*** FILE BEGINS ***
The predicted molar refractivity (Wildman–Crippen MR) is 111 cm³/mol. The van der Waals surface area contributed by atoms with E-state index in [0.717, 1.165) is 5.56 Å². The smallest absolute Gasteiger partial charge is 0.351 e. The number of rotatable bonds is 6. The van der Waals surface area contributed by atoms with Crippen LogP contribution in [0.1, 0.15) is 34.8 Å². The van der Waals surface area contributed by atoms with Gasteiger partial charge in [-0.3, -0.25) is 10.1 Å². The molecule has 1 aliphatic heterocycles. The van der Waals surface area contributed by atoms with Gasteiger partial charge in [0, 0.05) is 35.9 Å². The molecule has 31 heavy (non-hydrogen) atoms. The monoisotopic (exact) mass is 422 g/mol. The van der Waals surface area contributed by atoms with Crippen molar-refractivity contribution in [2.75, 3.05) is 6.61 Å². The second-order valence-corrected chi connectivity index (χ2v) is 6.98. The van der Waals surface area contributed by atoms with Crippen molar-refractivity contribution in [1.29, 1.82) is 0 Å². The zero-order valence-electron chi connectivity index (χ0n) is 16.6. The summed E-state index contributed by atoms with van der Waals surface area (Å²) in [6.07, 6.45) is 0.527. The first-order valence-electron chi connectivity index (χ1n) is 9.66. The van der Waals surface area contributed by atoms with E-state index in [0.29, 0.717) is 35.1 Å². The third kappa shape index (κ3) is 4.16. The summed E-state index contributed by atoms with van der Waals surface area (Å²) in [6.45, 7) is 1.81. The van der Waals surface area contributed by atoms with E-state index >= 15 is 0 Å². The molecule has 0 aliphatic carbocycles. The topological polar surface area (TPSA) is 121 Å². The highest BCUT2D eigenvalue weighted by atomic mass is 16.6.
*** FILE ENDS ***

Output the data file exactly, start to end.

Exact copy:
The predicted molar refractivity (Wildman–Crippen MR) is 111 cm³/mol. The van der Waals surface area contributed by atoms with E-state index in [0.717, 1.165) is 5.56 Å². The smallest absolute Gasteiger partial charge is 0.351 e. The number of rotatable bonds is 6. The van der Waals surface area contributed by atoms with Crippen LogP contribution in [0.1, 0.15) is 34.8 Å². The van der Waals surface area contributed by atoms with Gasteiger partial charge in [-0.3, -0.25) is 10.1 Å². The molecule has 1 aliphatic heterocycles. The van der Waals surface area contributed by atoms with Gasteiger partial charge in [0, 0.05) is 35.9 Å². The molecule has 31 heavy (non-hydrogen) atoms. The monoisotopic (exact) mass is 422 g/mol. The van der Waals surface area contributed by atoms with Crippen molar-refractivity contribution in [2.75, 3.05) is 6.61 Å². The second-order valence-corrected chi connectivity index (χ2v) is 6.98. The van der Waals surface area contributed by atoms with Crippen molar-refractivity contribution in [1.29, 1.82) is 0 Å². The zero-order valence-electron chi connectivity index (χ0n) is 16.6. The summed E-state index contributed by atoms with van der Waals surface area (Å²) in [6.07, 6.45) is 0.527. The first-order valence-electron chi connectivity index (χ1n) is 9.66. The van der Waals surface area contributed by atoms with E-state index in [0.29, 0.717) is 35.1 Å². The third kappa shape index (κ3) is 4.16. The summed E-state index contributed by atoms with van der Waals surface area (Å²) in [6.45, 7) is 1.81. The van der Waals surface area contributed by atoms with E-state index >= 15 is 0 Å². The molecule has 0 aliphatic carbocycles. The topological polar surface area (TPSA) is 121 Å². The highest BCUT2D eigenvalue weighted by atomic mass is 16.6.